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I'm wondering what's the proper syntax for calling template method given as:

struct print_ch {
    print_ch(char const& ch) : m_ch(ch) { }
    ~print_ch() { }
    template<typename T>
    void operator()() {
        std::cout << static_cast<T>(m_ch) << std::endl;
    char m_ch;

I came up with sth like this:

print_ch printer('c');

And it seems to work (GCC 4.5), but when I use it inside another templated method, e.g.:

struct printer {

    typedef int print_type;

    template<typename T_functor>
    static void print(T_functor& fnct) {


Compilation fails with error: expected primary-expression before '>' token. Any idea to get it right? Thanks in advance.

share|improve this question
It's much cleaner to just create a regular function. Operators should be used sparingly and when appropriate. – JoshD Oct 22 '10 at 19:26
@JoshD thanks, seems you're right, I'll need to reconsider this – erjot Oct 22 '10 at 19:29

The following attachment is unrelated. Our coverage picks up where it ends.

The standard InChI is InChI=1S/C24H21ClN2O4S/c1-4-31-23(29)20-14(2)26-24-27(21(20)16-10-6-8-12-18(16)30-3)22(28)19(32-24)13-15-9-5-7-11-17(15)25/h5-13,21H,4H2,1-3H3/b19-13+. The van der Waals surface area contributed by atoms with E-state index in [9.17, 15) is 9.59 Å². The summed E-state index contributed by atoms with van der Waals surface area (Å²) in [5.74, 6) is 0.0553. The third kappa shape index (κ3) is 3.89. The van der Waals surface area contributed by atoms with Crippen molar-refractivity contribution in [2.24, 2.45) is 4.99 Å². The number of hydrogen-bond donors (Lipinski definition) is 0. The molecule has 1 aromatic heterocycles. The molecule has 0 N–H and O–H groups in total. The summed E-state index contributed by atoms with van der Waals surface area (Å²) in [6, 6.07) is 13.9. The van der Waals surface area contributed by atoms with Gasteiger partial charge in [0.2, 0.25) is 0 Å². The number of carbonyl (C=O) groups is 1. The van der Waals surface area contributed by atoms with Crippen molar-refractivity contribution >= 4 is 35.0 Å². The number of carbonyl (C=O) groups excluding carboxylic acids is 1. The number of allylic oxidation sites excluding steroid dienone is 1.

Indeed, overloading operator() doesn't make sense here, because it can't be called with the same syntax as a regular function, which completely defeats the purpose. – UncleBens Oct 22 '10 at 20:18
up vote 7 down vote accepted

You have to tell the compiler explicitly that the operator() of the templated fnct is itself a template:

fnct.template operator()<print_type>();

If you don't specify this with the template keyword the compiler will assume that operator() is just a normal method, not a template.

share|improve this answer
exactly that, now it looks so obvious - thanks! – erjot Oct 22 '10 at 19:30

Since T_functor is itself a template, the compiler (or parser) assumes to know nothing about it's members, so you have to explicetly tell it you are calling a template methode using:

        fnct.template operator()<print_type>();
share|improve this answer

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